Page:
Arts & Culture

RoseLee Goldberg examines performance art

Renowned art historian offers glimpse into Performa, fixture in NY performing arts scene

Senior Staff Writer
Wednesday, February 15, 2017

Opera productions set in the middle of Times Square. A twelve-hour performance of Mozart’s Marriage of Figaro. Giant horse costumes dancing in a circle and lavish, Futurist dinners.

All these have been curated by Performa,  a New York City-based institution founded in 2004 that uses biennials to highlight the importance of performance art throughout the twentieth century and beyond. The founder, RoseLee Goldberg, a renowned art historian, critic and curator, gave a lecture Wednesday, focusing on her career as the founder and director of the nonprofit arts organization.

The lecture was sponsored by the Brown Arts Initiative, whose “mission is to support all that is experimental, forward-thinking and cutting edge in the arts here at Brown,” said Butch Rovan, Faculty Director of the BAI. “I can’t think of anyone that better exemplifies that than RoseLee Goldberg,” he added.

Goldberg influenced the discipline of performance art with her book “Performance Art: From Futurism to the Present.” The book, which was first published in 1988, “has been a key text for teaching performance in universities throughout the world, including here at Brown,” said Anne Bergeron, managing director of the BAI. Goldberg’s book has since been published in 13 different languages, she added.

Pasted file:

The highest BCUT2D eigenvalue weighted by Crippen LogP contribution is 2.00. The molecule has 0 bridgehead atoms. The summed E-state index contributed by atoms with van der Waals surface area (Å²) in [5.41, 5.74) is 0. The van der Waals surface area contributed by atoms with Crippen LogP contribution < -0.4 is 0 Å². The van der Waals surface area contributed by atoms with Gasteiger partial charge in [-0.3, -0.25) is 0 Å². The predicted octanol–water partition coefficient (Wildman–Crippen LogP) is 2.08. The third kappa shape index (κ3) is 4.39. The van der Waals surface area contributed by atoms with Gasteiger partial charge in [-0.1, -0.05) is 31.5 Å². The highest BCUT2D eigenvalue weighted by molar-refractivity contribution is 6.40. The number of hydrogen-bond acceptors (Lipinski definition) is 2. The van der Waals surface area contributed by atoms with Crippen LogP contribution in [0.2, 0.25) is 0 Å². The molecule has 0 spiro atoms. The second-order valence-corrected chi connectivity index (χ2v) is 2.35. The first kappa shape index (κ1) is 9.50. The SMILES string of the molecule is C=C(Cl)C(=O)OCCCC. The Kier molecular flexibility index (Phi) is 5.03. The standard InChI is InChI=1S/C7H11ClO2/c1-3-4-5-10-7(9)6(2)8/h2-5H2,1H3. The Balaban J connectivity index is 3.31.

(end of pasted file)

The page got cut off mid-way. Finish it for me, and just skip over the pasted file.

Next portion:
Goldberg said she is fascinated by the people who are put on the sidelines in the conventional telling of the twentieth century’s artistic history. Women, for example, have often been omitted when looking back on the story of the twentieth century. Female artists had a difficult time piercing into the avant-garde art world — often their only way to break into the art sphere was through experimental dance. For this reason, performance art plays an important role in the narrative of twentieth century art.

Performa studies performance art pieces of the past and brings them back into the spotlight. The aim is “not to recreate these moments but to do a contemporary version of what these pieces may be about,” Goldberg said. “In each discipline, we’re taking these historic moments, reaching back, talking about what that period was about, reinvestigating it and then finding ways to rethink of it in a contemporary vein.” Performa’s performance art festivals occur every two years, with the next one planned for November 2017. Each performance within the festival is set in a unique venue across New York City.

Beyond the study of performance art’s historic role, Performa invites contemporary artists to collaborate with them in the creation of modern performances. These commissions include artists with varying levels of performance art experience, often featuring artists from other disciplines.

Past Performa productions include a puppet show put on by sculptor and painter Wyatt Kahn. The show featured puppet-versions of Kahn’s own paintings engaging in dialogue with each other. There have been dance productions where half of the dancers were painted in gold and the other half in black. During their show, as dancers moved and interacted with each other, their body paint mixed and blended so that each dancer appeared as a burnished golden statue come to life.

Through its unconventional performances, Performa is “a celebration of the extraordinary imagination of the artist,” Goldberg said.

Correction: A previous version of this article said that Performa hosts “biannual festivals to highlight the importance of performance art.” In fact, they host biennials. The Herald regrets the error.

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